What historical ties does a Spanish governor of Louisiana have with British St. Augustine? What ties unite Pensacola, Florida; Mobile, Alabama; Baton Rouge, Louisiana; and Natchez, Mississippi? During the American Revolution, these towns, like St. Augustine, were all part of British Florida, and all but St. Augustine were captured by General Bernardo de Gálvez, the governor of Spanish Louisiana, and his Spanish armies. Does this come as a surprise? We hear a lot about Lafayette and the French aid to the American colonies, but few people know that Spain was involved as well. So, who was General Gálvez, and what role did the Spanish play in the American Revolution?
Bernardo Vicente Apolinar de Gálvez was born in 1746 in Málaga, Spain, the son of a career military man. Also choosing a military career, sixteen-year-old Bernardo participated in his first campaign against Portugal during the conflict known as the Seven Years' War in Europe and the French and Indian War in North America.
Over the next fourteen years, Gálvez gained further valuable military experience fighting the Apaches in New Spain (today's Mexico and southwestern US) and another posting in North Africa where he proved his valor when he refused to abandon a position about to be overrun by the enemy, even though he was badly wounded.
At age twenty-nine in 1776, Bernardo de Gálvez was appointed governor of Spanish Louisiana. (In 1762, nearing the end of the Seven Years' War, France ceded Louisiana to Spain in a secret treaty.) His mission, as top military and civilian authority of this land which stretched from the Mississippi River to the Rockies, from the Gulf of Mexico to Canada, was to deal fairly with the French Creole population, promote commerce, fight smuggling, cultivate friendship with the Indians, build up the population, and in case of war against Great Britain, he was expected to attack and take British West Florida, all with only 500 soldiers.
Gálvez Assists the American Colonies
In August 1779, Spain finally declared war on Great Britain and Gálvez was free to act openly. He knew that his best chance of success was to strike first by surprise. Within a month he had captured all four British forts in the lower Mississippi including Baton Rouge and Natchez. He captured 550 enemy soldiers and two naval vessels, one of which was captured from land. (At one point, the British ship had to pass through a narrow channel, and the Spanish jumped aboard.) He did this all without suffering a single defeat. His success was even more remarkable because a hurricane had sunk his supply ships.
The next March he moved against the seaport of Mobile. Again, his fleet wrecked at the mouth of the bay and most of his supplies were lost. However, Gálvez figured that since they were there, they might as well fight. When he learned that British reinforcements were coming from Pensacola, he pressed his siege, and Mobile surrendered in less than a day. The British reinforcements were so devastated by the news that they turned around in retreat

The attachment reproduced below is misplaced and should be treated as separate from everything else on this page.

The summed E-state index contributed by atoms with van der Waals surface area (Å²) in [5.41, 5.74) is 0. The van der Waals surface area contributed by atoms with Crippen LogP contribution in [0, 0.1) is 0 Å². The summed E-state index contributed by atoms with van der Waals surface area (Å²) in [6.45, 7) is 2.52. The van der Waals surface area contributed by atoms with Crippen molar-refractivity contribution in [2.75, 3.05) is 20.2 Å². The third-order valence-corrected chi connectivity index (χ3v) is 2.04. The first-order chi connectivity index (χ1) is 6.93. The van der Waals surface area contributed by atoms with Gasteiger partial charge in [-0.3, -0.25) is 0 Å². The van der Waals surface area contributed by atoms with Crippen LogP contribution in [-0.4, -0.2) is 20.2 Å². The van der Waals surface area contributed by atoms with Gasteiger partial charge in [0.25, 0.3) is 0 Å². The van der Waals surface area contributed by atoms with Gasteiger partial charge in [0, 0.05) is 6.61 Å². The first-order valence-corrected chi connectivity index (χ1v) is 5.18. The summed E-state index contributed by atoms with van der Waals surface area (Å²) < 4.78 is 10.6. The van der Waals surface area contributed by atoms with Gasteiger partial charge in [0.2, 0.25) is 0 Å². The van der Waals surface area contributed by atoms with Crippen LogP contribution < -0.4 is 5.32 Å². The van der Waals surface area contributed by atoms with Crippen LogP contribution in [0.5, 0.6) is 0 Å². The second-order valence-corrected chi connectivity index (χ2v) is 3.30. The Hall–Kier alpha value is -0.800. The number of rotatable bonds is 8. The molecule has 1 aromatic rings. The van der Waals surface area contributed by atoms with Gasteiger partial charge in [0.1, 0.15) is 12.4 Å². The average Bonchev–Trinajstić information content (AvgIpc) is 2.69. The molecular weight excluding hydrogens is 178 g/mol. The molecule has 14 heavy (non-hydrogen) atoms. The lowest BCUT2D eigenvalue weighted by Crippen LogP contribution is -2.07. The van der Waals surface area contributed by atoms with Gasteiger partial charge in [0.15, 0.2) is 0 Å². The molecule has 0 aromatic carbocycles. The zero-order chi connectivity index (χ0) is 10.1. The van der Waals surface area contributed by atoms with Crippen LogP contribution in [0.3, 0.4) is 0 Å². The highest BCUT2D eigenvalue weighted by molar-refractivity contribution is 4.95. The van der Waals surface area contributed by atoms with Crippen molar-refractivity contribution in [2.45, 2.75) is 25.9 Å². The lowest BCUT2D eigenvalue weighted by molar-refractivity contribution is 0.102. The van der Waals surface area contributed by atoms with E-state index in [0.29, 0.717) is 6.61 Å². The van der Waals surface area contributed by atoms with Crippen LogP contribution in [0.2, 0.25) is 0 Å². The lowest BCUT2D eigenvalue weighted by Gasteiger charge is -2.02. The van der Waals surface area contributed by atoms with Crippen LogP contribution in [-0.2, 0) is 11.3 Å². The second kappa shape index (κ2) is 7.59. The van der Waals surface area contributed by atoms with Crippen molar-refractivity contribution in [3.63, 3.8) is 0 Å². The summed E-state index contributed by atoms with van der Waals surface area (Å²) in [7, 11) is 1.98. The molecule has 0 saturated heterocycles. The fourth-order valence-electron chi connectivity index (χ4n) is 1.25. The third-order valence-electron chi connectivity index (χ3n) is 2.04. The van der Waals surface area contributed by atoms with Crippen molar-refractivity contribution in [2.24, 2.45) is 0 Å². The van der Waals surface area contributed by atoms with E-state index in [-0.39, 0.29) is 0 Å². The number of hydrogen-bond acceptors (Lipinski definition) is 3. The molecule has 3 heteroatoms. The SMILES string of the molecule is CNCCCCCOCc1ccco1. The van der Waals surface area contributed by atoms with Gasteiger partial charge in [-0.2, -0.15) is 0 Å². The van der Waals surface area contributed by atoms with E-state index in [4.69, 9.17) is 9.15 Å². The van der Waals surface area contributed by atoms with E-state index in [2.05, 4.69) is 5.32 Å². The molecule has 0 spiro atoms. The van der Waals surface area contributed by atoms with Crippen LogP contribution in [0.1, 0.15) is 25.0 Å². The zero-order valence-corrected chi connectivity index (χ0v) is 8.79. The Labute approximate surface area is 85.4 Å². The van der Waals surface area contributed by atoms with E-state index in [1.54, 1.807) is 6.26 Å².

On to Pensacola
Gálvez knew that the British fleet was on its way, so he decided to take the matter into his own hands. He took his own four ships, hoisted his personal flag in the lead ship, stood on the prow with his sword raised, and ordered a 15-gun salute fired as he led his ships through the pass.
When the rest of the fleet saw this daring move, they urged the admiral to give the order to follow. Still, Irazabel hesitated. Finally he told the other captains, "Do whatever you want." The other ships followed Gálvez. Irazabel returned to Cuba and was never heard from again.
After two months of fighting, the British finally surrendered in May 1781. The Battle of Pensacola was one of the longest battles of the American Revolution; yet, it rarely appears in our history books.
In July 1781 British troops began to arrive in Yorktown, the final engagement of the war. Think how much impact Gálvez and his troops had. Not only had he kept the British occupied on a second front throughout the war, but also imagine how much impact the loss of Pensacola had on the number of troops and ships the British could send to Yorktown. Imagine what course the American Revolution might have taken without the help of this able Spanish general.
Gálvez had proved himself an able commander and leader. He led international forces during his campaigns to help the Americans. Along with professional Spanish soldiers, he led French, German, and Native American militia from Louisiana and black, white, and mestizo militia from Cuba, Mexico and elsewhere in the Caribbean. An Irish regiment and an Italian regiment, both in the Spanish service, also were part of his troops.
Last updated: April 14, 2015